The Other Residene

The Other Residence is a cubist composition located on the edge of Khao Yai National Park. Surrounded by high mountains in the relative isolation of a broad valley, the house has a ‘U’-shaped plan backing onto a steep forested hillside to the north and enclosing a timber-decked courtyard with a lap pool and a mature tree that shades an outdoor dining area. There is a dynamic contrast between the precise horizontal lines of the architecture and the natural landscape in which it is set.

The owners are Dr Jens Niedzielski and Paramee Thongcharoen. Both are directors of an international brand consultant and advertising agency with headquarters in Bangkok. Paramee Thongcharoen, a Thai, studied Business Management at California Technical University and later graduated with a Masters in Interior Design from the University of California at Los Angeles, but she has always worked in advertising. She lived for many years in Los Angeles before returning to Bangkok via Germany where she met Jens Niedzielski, who is of German origin, in Dusseldorf, while she was working for BMW. They have another residence in central Bangkok, but they enjoy escaping to Khao Yai at every possible opportunity. ‘The capital is a quality place to work,’ says Jens, ‘but not to live. This house is an antidote to life in Bangkok.’

The architect of the residence is Duangrit Bunnag. He is a close friend of the couple, who were looking for a specific ‘style’ of architecture. Jens describes the house as ‘in the spirit of the Bauhaus of the 1920s’, which is exactly what he appreciates, along with the work of Tadao Ando and ‘architectural masterpieces’ in Southern California. They knew Bunnag’s work well and considered him the best man for the job.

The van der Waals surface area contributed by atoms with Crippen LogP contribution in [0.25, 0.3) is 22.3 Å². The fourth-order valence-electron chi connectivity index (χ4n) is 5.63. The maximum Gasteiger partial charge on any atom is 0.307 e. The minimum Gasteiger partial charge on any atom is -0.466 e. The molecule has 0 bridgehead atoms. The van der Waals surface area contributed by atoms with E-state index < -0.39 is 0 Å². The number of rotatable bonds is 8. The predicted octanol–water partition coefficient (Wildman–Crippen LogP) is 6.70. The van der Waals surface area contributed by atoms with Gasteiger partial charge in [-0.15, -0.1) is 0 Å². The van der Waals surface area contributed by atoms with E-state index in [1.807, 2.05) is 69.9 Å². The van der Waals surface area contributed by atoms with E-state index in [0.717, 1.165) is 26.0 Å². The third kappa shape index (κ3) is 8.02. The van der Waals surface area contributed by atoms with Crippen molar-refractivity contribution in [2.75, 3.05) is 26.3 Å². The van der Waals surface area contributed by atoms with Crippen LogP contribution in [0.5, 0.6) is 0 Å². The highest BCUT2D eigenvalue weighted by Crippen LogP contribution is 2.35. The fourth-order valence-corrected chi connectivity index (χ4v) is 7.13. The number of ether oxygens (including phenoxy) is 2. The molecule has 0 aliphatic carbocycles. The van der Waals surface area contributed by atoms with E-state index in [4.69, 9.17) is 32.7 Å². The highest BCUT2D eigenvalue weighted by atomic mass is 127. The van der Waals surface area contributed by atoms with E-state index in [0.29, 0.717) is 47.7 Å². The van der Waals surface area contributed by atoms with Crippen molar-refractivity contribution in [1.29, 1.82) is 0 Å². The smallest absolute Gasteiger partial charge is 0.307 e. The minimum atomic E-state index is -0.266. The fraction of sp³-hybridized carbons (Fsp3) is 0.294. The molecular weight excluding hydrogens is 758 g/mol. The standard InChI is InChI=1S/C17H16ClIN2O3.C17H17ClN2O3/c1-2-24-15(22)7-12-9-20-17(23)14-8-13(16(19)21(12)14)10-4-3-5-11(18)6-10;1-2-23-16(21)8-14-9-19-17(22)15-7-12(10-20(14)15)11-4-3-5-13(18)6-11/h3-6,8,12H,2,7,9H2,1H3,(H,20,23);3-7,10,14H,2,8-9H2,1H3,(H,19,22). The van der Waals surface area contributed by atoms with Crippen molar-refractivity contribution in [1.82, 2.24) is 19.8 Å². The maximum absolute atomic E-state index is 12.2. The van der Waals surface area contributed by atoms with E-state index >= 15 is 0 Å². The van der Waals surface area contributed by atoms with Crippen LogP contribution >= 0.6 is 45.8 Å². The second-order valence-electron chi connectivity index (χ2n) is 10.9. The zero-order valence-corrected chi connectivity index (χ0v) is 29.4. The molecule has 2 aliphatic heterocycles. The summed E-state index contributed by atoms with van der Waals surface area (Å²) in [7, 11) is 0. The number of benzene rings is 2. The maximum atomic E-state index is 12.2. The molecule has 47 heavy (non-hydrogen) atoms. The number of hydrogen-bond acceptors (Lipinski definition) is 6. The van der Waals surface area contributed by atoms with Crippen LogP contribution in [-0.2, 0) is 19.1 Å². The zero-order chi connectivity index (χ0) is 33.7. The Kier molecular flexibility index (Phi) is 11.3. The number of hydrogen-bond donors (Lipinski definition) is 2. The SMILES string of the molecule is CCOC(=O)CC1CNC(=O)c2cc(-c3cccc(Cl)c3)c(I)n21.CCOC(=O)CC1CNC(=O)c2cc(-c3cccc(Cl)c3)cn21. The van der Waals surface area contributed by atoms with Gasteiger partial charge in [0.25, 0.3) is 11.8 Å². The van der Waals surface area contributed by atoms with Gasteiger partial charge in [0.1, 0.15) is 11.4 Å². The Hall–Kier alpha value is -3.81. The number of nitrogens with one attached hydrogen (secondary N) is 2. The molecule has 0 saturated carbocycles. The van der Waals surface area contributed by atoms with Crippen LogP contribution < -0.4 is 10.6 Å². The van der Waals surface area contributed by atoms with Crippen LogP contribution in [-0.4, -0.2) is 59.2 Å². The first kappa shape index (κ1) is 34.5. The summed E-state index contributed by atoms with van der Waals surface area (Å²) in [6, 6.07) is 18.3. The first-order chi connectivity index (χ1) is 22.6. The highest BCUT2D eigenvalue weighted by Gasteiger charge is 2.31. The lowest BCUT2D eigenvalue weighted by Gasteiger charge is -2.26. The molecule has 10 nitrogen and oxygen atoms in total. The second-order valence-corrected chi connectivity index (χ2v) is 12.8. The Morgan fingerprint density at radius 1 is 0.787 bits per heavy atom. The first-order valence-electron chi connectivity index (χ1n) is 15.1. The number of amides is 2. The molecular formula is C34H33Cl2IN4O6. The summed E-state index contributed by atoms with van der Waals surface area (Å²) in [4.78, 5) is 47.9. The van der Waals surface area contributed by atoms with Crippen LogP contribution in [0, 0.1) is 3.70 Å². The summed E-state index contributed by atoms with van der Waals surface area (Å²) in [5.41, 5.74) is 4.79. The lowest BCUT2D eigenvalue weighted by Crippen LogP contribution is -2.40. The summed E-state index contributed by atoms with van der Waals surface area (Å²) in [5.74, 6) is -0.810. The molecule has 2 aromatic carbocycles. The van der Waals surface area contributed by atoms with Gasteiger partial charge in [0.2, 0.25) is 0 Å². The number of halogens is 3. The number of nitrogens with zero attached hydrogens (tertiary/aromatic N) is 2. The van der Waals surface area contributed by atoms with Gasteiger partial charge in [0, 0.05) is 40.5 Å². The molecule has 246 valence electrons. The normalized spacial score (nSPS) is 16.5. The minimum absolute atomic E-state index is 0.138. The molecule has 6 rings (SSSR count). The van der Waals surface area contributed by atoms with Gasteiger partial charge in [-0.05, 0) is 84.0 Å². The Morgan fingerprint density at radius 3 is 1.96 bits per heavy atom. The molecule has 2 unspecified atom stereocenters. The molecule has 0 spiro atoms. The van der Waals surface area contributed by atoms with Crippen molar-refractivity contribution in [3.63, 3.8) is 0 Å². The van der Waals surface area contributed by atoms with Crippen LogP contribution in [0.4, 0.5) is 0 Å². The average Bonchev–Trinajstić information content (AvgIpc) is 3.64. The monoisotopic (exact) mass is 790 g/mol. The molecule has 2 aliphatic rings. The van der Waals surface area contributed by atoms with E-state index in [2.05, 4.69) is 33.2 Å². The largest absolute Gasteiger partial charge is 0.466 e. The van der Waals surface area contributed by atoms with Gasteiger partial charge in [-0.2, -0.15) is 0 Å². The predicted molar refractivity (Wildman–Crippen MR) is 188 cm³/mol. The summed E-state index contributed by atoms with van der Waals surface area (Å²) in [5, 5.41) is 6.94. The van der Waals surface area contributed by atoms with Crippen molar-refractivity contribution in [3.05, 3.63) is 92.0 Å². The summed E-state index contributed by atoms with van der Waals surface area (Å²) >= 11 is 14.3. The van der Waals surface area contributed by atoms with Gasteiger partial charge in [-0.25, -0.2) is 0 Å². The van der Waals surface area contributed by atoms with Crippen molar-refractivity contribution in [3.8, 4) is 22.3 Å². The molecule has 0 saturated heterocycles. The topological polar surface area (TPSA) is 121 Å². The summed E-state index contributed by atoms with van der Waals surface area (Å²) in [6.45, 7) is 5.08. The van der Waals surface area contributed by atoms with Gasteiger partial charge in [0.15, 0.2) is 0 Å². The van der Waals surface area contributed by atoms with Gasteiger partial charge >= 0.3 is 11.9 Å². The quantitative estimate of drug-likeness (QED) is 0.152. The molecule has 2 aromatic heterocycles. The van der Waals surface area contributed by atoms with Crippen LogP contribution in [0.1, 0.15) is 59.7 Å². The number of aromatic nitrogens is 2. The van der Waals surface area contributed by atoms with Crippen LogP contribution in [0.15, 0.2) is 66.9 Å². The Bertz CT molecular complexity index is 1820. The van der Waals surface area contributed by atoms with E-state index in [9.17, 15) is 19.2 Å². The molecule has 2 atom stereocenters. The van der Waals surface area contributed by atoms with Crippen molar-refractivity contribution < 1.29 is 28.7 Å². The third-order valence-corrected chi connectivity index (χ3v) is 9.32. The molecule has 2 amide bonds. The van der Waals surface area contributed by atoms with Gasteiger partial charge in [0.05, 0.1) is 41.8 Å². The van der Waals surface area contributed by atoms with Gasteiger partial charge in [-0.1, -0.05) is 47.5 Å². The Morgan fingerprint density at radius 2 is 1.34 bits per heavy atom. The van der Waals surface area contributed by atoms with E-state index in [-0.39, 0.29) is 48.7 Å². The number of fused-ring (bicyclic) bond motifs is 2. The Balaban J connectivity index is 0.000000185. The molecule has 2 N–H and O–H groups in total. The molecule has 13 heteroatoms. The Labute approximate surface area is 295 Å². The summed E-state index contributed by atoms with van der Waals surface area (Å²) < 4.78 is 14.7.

The house took three years to build. It is constructed in lightweight concrete for thermal mass, but neither the architect nor the contractor had used this method of construction before and learned by doing. There was wide variation in concrete quality, and on one occasion the contractor attempted to pour a whole floor in the rainy season. Consequently, there was lots of tearing down and rebuilding before a satisfactory finish was achieved.

Jens is technically inclined he explains in great detail how they specified a ‘well-built’ house. Consequently, the pump room and electrical system are purposefully overspecified to cope with any emergency. The house is designed to cope with extremes of climate, for temperatures can be 9 degrees at night rising to 35 degrees during the day. His wife Paramee speaks more of emotional attachment to the house of Thai cultural traditions. But both were united in their requirement that the house should be ‘a home away from home’, not a vacation home but a family residence.

They lived on site during the construction in a small dwelling that is now occupied by Paramee’s parents, and their new residence was completed when their daughter was three weeks old. The accommodation includes a bedroom for their teenage son, a movie and audio room and a games room. The master bedroom suite is cantilevered six meters over the house entrance, which is otherwise somewhat uncelebrated. The couple designed the kitchen themselves using Siemen’s components. It is a double-height space in an open plan that connects to the dining and living area. While the house is predominantly white, there are brilliant splashes of magenta on selected walls. The planar geometry generates beautiful effects of light and shade.

The couple muse upon the response of other people to their house. They observe that it is sometimes mistaken for a clubhouse or a school. ‘Most Thais are conservative and would not build a house like this. Indeed, to many a flat roof is “unfinished”. As in other cultures, the so-called “mainstream” has a very stereotypical image of a house.’ Perhaps it is travel and education that changes perception of what a house can be. It is also true that a house is ‘a portrait of its owner(s)’.

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